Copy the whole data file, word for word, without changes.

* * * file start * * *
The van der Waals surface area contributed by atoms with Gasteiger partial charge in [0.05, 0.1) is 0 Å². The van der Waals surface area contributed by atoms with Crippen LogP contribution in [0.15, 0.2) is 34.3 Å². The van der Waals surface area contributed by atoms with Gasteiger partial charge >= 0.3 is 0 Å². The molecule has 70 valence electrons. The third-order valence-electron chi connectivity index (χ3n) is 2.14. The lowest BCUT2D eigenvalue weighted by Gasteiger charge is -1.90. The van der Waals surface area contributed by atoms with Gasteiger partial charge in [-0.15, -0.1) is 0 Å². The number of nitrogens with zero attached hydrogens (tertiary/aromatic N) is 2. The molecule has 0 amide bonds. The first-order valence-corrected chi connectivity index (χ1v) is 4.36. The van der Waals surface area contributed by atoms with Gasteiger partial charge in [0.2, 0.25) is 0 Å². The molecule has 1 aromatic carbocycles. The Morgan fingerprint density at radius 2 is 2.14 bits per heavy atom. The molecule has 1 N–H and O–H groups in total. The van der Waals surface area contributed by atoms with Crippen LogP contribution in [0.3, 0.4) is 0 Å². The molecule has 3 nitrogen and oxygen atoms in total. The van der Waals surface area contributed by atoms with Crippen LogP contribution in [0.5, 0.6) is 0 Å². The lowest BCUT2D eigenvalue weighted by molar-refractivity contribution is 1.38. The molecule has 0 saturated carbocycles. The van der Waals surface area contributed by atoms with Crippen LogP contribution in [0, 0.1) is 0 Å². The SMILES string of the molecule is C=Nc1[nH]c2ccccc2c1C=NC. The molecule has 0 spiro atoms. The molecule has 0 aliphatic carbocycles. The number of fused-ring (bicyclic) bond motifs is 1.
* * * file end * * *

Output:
The van der Waals surface area contributed by atoms with Gasteiger partial charge in [0.05, 0.1) is 0 Å². The van der Waals surface area contributed by atoms with Crippen LogP contribution in [0.15, 0.2) is 34.3 Å². The van der Waals surface area contributed by atoms with Gasteiger partial charge >= 0.3 is 0 Å². The molecule has 70 valence electrons. The third-order valence-electron chi connectivity index (χ3n) is 2.14. The lowest BCUT2D eigenvalue weighted by Gasteiger charge is -1.90. The van der Waals surface area contributed by atoms with Gasteiger partial charge in [-0.15, -0.1) is 0 Å². The number of nitrogens with zero attached hydrogens (tertiary/aromatic N) is 2. The molecule has 0 amide bonds. The first-order valence-corrected chi connectivity index (χ1v) is 4.36. The van der Waals surface area contributed by atoms with Gasteiger partial charge in [0.2, 0.25) is 0 Å². The molecule has 1 aromatic carbocycles. The Morgan fingerprint density at radius 2 is 2.14 bits per heavy atom. The molecule has 1 N–H and O–H groups in total. The van der Waals surface area contributed by atoms with Crippen LogP contribution in [0.3, 0.4) is 0 Å². The molecule has 3 nitrogen and oxygen atoms in total. The van der Waals surface area contributed by atoms with Crippen LogP contribution in [0.5, 0.6) is 0 Å². The lowest BCUT2D eigenvalue weighted by molar-refractivity contribution is 1.38. The molecule has 0 saturated carbocycles. The van der Waals surface area contributed by atoms with Crippen LogP contribution in [0, 0.1) is 0 Å². The SMILES string of the molecule is C=Nc1[nH]c2ccccc2c1C=NC. The molecule has 0 spiro atoms. The molecule has 0 aliphatic carbocycles. The number of fused-ring (bicyclic) bond motifs is 1.